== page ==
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Subscriptions Shine as Retail Salivates Over Recurring Revenue

More than 80 percent of retailers describe nudging one-off customers into long-term recurring revenue relationships as a significant priority in their overall strategies, according to a study released by relationship commerce company OrderGroove in the January lead-up to the NRF Big Show.

Now, Urban Outfitters Inc. is the latest company to take the plunge into the recurring revenue clothing rental model, announcing the forthcoming debut of Nuuly, a platform built in house that gives women access to a selection of styles from the company’s stable of brands plus select vintage and third-party pieces for missy, petites and plus sizes. Pricing starts at $88 a month for a box filled with six items.

Retail guru Scott Galloway hammered home the recurring revenue opportunity at NRF, highlighting Amazon’s subscription membership as key to the e-commerce giant’s outsize performance and growth.

“If you look at companies that are adding extraordinary amounts of shareholder value, I would argue that the majority of them have this recurring revenue bundle central to their propositions,” he said.

Rent the Runway deserves much of the credit for demonstrating to the fashion retail industry that renting clothing not only works, but can create significant profits. Gwynnie Bee co-founder and CEO Christine Hunsicker developed a plus-size apparel rental business to prove the business case for access-based clothing subscriptions before bringing to market CaaStle, a turnkey rental platform used by Ann Taylor, Express, New York & Company and others. American Eagle and Tchibo also have bowed their own rental businesses recently.

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More than half (54 percent) of the companies OrderGroove surveyed believe recurring purchases will boost revenue this year and beyond, and most (86 percent) describe their subscription customers are more satisfied than nonsubscribers. Brands like Tommy Hilfiger and Michael Kors have admitted that new business models like rental and resale have them flummoxed at the moment but present a puzzle that must be solved.

Ordergroove CEO Greg Alvo said consumers inundated by a wealth of options are choosing to give their business with merchants that give them what they most want: convenience.

“Retailers who are not investing in frictionless relationship commerce programs are merely acquiring customers and absorbing the Cost of Customer Acquisition (CAC), only to lose profitability and Lifetime Value (LTV) to Amazon,” Alvo explained. “Amazon’s investments in programs like Prime for memberships, Subscribe & Save for subscriptions, Dash for IoT reordering and Alexa for voice reordering are all part of a master plan to build a recurring revenue business centered around the highest level of consumer convenience.”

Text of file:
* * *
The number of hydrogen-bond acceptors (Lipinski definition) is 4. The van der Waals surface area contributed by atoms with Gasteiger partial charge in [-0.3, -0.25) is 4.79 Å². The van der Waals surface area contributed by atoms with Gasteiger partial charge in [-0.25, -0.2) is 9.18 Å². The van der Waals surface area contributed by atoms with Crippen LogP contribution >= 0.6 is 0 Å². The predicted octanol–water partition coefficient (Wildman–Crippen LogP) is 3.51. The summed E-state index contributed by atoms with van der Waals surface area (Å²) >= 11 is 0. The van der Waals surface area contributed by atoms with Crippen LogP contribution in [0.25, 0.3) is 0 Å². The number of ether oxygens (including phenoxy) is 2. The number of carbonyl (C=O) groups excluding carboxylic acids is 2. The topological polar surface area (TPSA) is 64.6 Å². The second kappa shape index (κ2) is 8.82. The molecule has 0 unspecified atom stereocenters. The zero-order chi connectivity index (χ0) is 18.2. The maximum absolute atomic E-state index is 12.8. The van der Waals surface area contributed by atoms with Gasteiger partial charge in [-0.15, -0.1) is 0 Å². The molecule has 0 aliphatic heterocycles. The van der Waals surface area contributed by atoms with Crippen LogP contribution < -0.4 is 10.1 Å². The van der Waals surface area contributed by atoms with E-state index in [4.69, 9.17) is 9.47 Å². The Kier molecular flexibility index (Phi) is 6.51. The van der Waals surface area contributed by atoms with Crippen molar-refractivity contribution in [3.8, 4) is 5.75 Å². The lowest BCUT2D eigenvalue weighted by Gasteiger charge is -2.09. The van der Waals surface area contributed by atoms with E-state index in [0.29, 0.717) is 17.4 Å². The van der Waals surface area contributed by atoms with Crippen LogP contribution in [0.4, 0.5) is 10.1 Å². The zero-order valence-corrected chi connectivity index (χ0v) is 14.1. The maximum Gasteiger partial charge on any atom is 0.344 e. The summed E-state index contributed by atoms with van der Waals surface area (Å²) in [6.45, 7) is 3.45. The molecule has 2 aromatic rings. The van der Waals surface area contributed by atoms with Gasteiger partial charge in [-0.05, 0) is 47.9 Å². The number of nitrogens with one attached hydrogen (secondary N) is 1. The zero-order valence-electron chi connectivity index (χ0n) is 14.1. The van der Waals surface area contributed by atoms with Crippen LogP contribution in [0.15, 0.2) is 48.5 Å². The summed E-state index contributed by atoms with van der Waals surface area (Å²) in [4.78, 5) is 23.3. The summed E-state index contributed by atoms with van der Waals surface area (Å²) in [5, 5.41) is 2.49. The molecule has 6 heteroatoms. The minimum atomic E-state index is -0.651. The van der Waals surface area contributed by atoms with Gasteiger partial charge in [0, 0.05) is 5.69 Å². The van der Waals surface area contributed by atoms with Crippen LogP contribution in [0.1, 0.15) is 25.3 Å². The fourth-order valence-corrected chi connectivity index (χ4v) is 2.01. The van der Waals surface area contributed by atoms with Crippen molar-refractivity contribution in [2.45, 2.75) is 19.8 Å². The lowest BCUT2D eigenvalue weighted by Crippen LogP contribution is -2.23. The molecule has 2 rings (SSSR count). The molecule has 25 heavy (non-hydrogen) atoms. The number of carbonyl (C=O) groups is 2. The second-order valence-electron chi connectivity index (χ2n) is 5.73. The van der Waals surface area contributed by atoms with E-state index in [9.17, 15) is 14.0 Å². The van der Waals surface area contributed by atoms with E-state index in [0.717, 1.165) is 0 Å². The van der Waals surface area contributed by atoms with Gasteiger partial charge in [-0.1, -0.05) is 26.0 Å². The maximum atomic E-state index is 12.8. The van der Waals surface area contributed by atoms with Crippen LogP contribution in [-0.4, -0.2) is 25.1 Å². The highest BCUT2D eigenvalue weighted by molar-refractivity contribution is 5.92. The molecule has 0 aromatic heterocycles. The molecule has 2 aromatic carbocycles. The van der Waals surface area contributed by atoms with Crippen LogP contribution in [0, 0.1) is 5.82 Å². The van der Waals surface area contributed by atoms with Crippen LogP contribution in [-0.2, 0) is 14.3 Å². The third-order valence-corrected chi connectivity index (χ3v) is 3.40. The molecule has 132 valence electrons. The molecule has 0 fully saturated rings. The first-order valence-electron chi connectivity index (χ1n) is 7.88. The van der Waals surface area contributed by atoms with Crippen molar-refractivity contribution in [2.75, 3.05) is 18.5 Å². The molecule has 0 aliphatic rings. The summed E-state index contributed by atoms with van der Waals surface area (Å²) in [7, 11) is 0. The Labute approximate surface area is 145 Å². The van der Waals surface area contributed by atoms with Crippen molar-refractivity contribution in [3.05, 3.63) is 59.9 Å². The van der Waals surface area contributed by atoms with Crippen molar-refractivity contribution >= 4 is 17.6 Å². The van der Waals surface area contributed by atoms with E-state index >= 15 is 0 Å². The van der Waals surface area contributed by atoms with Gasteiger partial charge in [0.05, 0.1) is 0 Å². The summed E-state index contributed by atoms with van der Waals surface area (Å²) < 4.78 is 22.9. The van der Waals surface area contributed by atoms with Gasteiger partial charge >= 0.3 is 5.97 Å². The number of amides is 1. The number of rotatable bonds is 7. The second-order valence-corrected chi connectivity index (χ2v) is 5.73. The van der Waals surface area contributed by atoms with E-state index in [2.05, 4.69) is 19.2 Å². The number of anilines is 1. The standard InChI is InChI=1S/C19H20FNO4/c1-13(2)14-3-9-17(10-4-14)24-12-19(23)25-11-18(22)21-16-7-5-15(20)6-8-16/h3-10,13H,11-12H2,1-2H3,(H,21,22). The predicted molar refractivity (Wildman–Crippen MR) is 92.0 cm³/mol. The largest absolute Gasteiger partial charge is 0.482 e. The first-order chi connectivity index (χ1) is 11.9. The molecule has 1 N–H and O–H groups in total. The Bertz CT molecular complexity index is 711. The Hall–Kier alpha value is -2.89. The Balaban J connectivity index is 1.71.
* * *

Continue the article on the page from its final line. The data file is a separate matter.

Today, OrderGroove unveiled a new partnership giving merchants using BigCommerce’s e-commerce platform access not just to customer-facing subscription services but also options like text message-based reordering and membership programs.

“Online subscriptions have become a primary strategy used by brands to cement long-term customer relationships and differentiate their direct-to-consumer shopping experience,” BigCommerce CEO Brent Bellm, said. “By integrating Ordergroove, we equip BigCommerce merchants with the market-leading enterprise solution for product-based subscriptions.”

Research conducted by McKinsey last year found that 15 percent of surveyed consumers had signed up for at least one subscription and the largest retailers with subscription businesses had generated $2.6 billion in 2016. The consulting firm cited an appreciation for time savings and the value add of automated purchasing as a factor in why more men (42 percent) versus women (28 percent) have three active subscriptions.

RSR Research managing partner Paula Rosenblum believes subscription-based services are a useful tool to gather data on changing consumer tastes and preferences and a smart way to introduce new brands, but make less sense as standalone businesses separate from established companies.